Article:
Nikon COOLPIX L22 verdict


The Nikon COOLPIX L22 is a 12 Megapixel budget compact with a 3.6x optical zoom and a 3in 230k pixel screen. For one of the cheapest budget compacts around it is very well equipped.

Launched in February 2010 to replace the best-selling COOLPIX L20, the new L22 is available in black, silver and red. The similarly specified L21, launched at the same time, has an 8 Megapixel sensor, a smaller screen, a slightly different zoom range and minor differences in the body shape and size.

The L22 is powered by a pair of AA batteries and uses SD card media. Unlike the two Canon Compacts we tested alongside itthe L22 does not support the new high-capacity fast data transfer rate SDXC card format.

The L22 is essentially a budget point-and-shoot camera with few opportunities for the user to take control. It features automatic exposure modes with scene recognition and auto-only setting of the ISO sensitivity. If you’re on a tight budget and don’t mind handing over pretty much all control to the camera, it’s a good choice, but how does it measure-up against two affordable models from arch-rival Canon?


Compared to Canon PowerShot A490 / A495


Compared to the Canon PowerShot A490 / A495 the Nikon COOLPIX L22 looks like a bargain. It has 2 Megapixels of additional resolution, a larger, higher resolution LCD screen and a zoom lens with a slightly extended range at the telephoto end.

Two areas where it cannot match the PowerShot A490 / A495 though for are image quality and control. The first of these is likely to be more of an issue for you if you are trying to decide between these two budget compacts. After all, other things being equal, who wouldn’t choose the camera that takes the best quality pictures?

On the question of control, it depends on what you want. While not providing full manual control, the PowerShot A490 / A495 does allow you to manually set the ISO sensitivity. It provides more control over other areas of operation and provides more and better information about those settings during shooting and playback, along with superior face detection.

Look out for our upcoming review of the Canon PowerShot A490 / A495 for more details.

Compared to Canon PowerShot A3000 IS / A3100 IS


The same argument, more or less, applies to the Canon PowerShot A3000 IS / A3100 IS. Both cameras have the same maximum image size, the COOLPIX L22 has a slightly larger LCD screen, and the PowerShot A3000 IS / A3100 IS has a slightly longer 4x zoom range.

The big difference, of course, is that the A3000 IS / A3100 IS has optical image stabilization, making it a much more capable camera for shooting in low light and indoors without flash.

That, plus better image quality, superior face detection and all of the control options we already talked about in respect of the A490 / A495. Don’t forget, though, that there’s an even bigger price difference between these two cameras than there is between the L22 and the A490 / A495. If you shoot a lot of still subjects in lower light though, you’ll appreciate the presence of optical stabilisation on the Canon.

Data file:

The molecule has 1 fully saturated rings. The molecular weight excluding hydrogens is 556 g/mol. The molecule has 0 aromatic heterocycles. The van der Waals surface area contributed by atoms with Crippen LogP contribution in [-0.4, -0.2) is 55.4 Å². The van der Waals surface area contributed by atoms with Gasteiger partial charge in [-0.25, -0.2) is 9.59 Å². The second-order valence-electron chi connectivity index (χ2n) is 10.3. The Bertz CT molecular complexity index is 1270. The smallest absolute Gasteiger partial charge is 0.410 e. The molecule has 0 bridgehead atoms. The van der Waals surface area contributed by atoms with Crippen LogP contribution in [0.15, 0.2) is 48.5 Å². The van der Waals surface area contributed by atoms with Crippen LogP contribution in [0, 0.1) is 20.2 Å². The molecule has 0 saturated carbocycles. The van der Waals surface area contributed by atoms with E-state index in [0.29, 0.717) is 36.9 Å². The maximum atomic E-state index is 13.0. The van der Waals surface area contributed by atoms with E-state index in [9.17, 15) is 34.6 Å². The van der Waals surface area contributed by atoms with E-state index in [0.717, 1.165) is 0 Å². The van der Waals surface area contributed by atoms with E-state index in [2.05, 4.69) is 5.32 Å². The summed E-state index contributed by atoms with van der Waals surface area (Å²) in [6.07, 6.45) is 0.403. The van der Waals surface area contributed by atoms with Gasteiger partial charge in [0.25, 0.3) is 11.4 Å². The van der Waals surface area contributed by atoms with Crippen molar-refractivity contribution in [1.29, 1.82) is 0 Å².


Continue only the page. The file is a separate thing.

See our Canon PowerShot A3000 IS / A3100 IS review for more details.


Nikon COOLPIX L22 verdict

The Nikon COOLPIX L22 is, without doubt, fantastic value for money. It’s one of the cheapest budget compacts on the market, yet boasts better features than cameras costing more than twice as much. You don’t see too many 12 Megapixel compacts at this price point, let alone ones with 3in / 230k screens and an optical zoom approaching 4x.

Though not up to the quality standards of the more expensive Canon PowerShots, the COOLPIX L22’s images are well exposed, vibrant and punchy and show reasonably good detail. Despite its Motion Detection and Electronic Vibration reduction features, it doesn’t perform well in poor light and if you do a lot of low light photography and like to shoot indoors in natural light, the A3000 IS / A3100 IS would be a better choice. But if you want a camera you can literally point and shoot, without having to worry at all about exposure, ISO, metering, autofocus, or any of the other features of more demanding, more expensive compacts, the L22 is hard to beat.

Good points
Inexpensive and uncomplicated.
Excellent build quality for the money.
3in / 230k screen.
12 Megapixel sensor.

Bad points
No optical or sensor-shift stabilization.
Poor Face detection in low light.
Image quality lacking viewed at 100%.
No TV cable supplied.


(relative to 2010 compacts)

Build quality:
Image quality:


17 / 20
14 / 20
16 / 20
17 / 20
18 / 20


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